Re: Nature 10 September on Public Archiving

From: John Unsworth <jmu2m_at_VIRGINIA.EDU> <harnad_at_COGSCI.SOTON.AC.UK>
Date: Fri, 11 Sep 1998 07:47:45 -0400

John Unsworth <jmu2m_at_VIRGINIA.EDU>Founding Editor, Postmodern Culture:

I am in sympathy wih Stevan's goals and principles, as expressed in
"On-Line Journals and Financial Fire-Walls," but I differ from Stevan
in my assessment of the savings available through electronic
publication, and I doubt that authors are likely to cotton to the idea
of paying to have their work published (and I think such a scheme
raises some problematic issues in itself, even if it were to become the

As the editor of an all-electronic journal (Postmodern Culture) that
has been in publication for eight years now (six years for free, thanks
to a series of start-up grants, the last two as a partly free, partly
licensed publication of JHUP's Project MUSE), I do agree that
significant savings are available in epublishing, but I'd argue that
there's a difference between a pre-print archive and a journal, and
that one of the major differences is editing--not just the peer review
process, but copyediting, source-checking, etc.. If we were to turn
things like copyediting and source-checking over to authors, the
consistency and quality of what we produce would go down-hill rapidly.
Authors, at least the ones I have worked with, have quite variable
standards in these matters, and often enough those standards are
surprisingly low. The work that goes into this sort of thing--as well
as the work of managing the peer review process, nagging reviewers,
nagging authors, formatting articles consistently, and so on--is paid
labor: we have two part-time employees who do this work, and often,
around issue-time, we add a third. My estimate is that this costs about
$5K an issue, in our case. Of course, one could argue that we should
chuck our standards of finish, in favor of greater access, but then
we'd be talking about publishing a different kind of product, and one
that would, in my view, have less value to the user.

Each issue of PMC contains roughly half a dozen articles--plus notices,
reviews, and other things which have value to readers, but which I
can't imagine authors paying to have published (would you pay to have a
review published?). If the cost of the whole were assessed to authors,
the per-article cost to authors would be roughly $933 per article.
Humanities research of the sort that results in articles we would
publish is almost never grant-funded, nor is it university-funded: in
short, there is no budget from which authors would normally be able to
draw this $933. If Universities elected to establish such a fund, all
at once and everywhere, and if journals in the humanities all at once
and everywhere agreed to begin operating on this basis, then all would
be well--but the devil's in the interim.

IF all journals don't operate this way, those that do will be at a
distinct, probably fatal, disadvantage--authors will not submit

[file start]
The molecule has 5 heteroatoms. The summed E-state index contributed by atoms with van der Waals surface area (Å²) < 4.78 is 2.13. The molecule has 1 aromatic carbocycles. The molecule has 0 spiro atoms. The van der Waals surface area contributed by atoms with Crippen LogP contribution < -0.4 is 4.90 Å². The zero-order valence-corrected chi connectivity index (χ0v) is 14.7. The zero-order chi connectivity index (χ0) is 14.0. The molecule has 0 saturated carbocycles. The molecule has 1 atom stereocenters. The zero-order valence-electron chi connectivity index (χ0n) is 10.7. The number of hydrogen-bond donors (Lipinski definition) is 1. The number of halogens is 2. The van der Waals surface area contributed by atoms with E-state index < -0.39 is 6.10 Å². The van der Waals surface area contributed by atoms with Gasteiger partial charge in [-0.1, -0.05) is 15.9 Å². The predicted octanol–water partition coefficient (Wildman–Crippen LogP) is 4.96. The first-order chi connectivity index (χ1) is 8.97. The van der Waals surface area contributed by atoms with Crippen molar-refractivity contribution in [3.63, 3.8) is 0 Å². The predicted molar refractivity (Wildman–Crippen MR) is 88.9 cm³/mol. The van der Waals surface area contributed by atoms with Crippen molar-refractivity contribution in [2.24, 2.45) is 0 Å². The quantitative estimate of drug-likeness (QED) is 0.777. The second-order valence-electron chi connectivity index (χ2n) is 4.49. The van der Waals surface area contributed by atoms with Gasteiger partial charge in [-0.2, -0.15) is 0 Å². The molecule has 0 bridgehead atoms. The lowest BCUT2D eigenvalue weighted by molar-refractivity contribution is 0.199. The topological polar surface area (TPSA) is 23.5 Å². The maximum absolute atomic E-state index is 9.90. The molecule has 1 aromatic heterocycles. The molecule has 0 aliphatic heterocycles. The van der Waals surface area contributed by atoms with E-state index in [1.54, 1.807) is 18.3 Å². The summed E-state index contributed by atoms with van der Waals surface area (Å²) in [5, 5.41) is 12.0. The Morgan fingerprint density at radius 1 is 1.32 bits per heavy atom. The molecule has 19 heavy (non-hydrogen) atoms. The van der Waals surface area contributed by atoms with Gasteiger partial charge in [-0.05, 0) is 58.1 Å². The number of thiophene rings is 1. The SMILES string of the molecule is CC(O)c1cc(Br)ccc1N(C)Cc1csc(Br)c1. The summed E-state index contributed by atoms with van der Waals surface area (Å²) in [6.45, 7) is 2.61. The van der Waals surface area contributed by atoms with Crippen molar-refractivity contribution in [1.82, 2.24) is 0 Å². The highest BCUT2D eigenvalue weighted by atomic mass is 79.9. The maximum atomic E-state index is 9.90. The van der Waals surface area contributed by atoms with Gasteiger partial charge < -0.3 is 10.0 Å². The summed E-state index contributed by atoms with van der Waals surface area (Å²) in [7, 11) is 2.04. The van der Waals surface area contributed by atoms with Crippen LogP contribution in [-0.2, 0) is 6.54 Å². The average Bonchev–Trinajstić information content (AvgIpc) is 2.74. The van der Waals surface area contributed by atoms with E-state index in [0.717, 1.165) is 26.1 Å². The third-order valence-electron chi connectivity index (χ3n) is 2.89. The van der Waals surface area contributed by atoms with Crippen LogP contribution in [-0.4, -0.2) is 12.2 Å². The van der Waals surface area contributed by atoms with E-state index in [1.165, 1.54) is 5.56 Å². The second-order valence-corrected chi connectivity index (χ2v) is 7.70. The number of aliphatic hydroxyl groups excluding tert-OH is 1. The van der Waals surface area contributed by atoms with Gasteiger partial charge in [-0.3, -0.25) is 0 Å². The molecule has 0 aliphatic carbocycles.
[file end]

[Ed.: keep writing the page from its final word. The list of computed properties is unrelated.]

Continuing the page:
articles to them. Even if all journals, tomorrow, adopted the new
economic model, if Universities didn't simultaneously and universally
establish funding for authors to pay these charges, then some, maybe
many, authors would be at a distinct, probably fatal, professional
disadvantage. And even if universities did universally adopt this
model, where would that leave independent scholars, creative writers,
and others who do (at least in the humanities) publish in academic

I am all in favor of authors retaining rights to the intellectual
property they produce, and I certainly wouldn't object to authors
posting their own work on their own sites--but I don't think this
substitutes for uniform search access across an entire journal archive
or across a whole set of journals: in fact, it throws us back out on
the Web search engines, where our chances of finding what we're after
are not very good. If the answer to that is to allow people to deposit
materials on a central server, then we're back to issues of maintenance
and paid support, as well as to issues of consistency in the data
(since inconsistently entered or formatted data will decrease the
effectiveness of tools like search engines).

The conclusions I'd draw from the foregoing are two. Firt, it is
certainly possible to publish scholarship for less in the electronic
medium than in print; quality and finish in the product, however, does
have a medium-independent cost, as do finding aids (whether a print
index or a search engine). The kind of quality I'm talking about, and
the effectiveness of finding aids, *may* be less important in some
disciplines than in others, but I doubt that they are unimportant to
any of them. Second, I think a publishing model that asks authors to
bear the cost of publication is unthinkable in the humanities, where
most research is conducted without external or internal funding.
Morever, this would be a difficult model to promulgate in any
discipline, since the penalty for early-adopting journals would likely
be death.

If we could start the world over, perhaps this would be a good model,
but if we have to get from where we are to something better, I think
it's a very long shot. Another case of "old habits find[ing] no end of
rationales for perpetuating both themselves and the status quo"? My own
view is that one is more likely to change the status quo by
understanding than by dismissing the physics of inertia.

John Unsworth
Founding Editor,
Postmodern Culture
Received on Tue Aug 25 1998 - 19:17:43 BST

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